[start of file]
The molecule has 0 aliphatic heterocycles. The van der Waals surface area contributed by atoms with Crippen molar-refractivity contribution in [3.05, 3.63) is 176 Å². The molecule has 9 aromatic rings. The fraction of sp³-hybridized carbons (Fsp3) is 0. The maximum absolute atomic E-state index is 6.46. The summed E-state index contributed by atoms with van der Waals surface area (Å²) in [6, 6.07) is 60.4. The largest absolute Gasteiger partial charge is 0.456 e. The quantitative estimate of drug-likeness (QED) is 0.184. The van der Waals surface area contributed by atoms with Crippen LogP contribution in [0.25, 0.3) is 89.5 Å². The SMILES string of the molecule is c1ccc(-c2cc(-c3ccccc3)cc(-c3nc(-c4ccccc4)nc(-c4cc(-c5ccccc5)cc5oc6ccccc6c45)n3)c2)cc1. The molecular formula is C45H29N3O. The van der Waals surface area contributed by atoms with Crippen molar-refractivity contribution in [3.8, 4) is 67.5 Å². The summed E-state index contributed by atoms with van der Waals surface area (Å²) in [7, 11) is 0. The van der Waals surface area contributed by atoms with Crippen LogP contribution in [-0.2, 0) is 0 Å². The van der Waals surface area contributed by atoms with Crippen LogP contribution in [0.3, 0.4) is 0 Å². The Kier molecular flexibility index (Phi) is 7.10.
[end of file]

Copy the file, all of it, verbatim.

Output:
The molecule has 0 aliphatic heterocycles. The van der Waals surface area contributed by atoms with Crippen molar-refractivity contribution in [3.05, 3.63) is 176 Å². The molecule has 9 aromatic rings. The fraction of sp³-hybridized carbons (Fsp3) is 0. The maximum absolute atomic E-state index is 6.46. The summed E-state index contributed by atoms with van der Waals surface area (Å²) in [6, 6.07) is 60.4. The largest absolute Gasteiger partial charge is 0.456 e. The quantitative estimate of drug-likeness (QED) is 0.184. The van der Waals surface area contributed by atoms with Crippen LogP contribution in [0.25, 0.3) is 89.5 Å². The SMILES string of the molecule is c1ccc(-c2cc(-c3ccccc3)cc(-c3nc(-c4ccccc4)nc(-c4cc(-c5ccccc5)cc5oc6ccccc6c45)n3)c2)cc1. The molecular formula is C45H29N3O. The van der Waals surface area contributed by atoms with Crippen molar-refractivity contribution in [3.8, 4) is 67.5 Å². The summed E-state index contributed by atoms with van der Waals surface area (Å²) in [7, 11) is 0. The van der Waals surface area contributed by atoms with Crippen LogP contribution in [-0.2, 0) is 0 Å². The van der Waals surface area contributed by atoms with Crippen LogP contribution in [0.3, 0.4) is 0 Å². The Kier molecular flexibility index (Phi) is 7.10.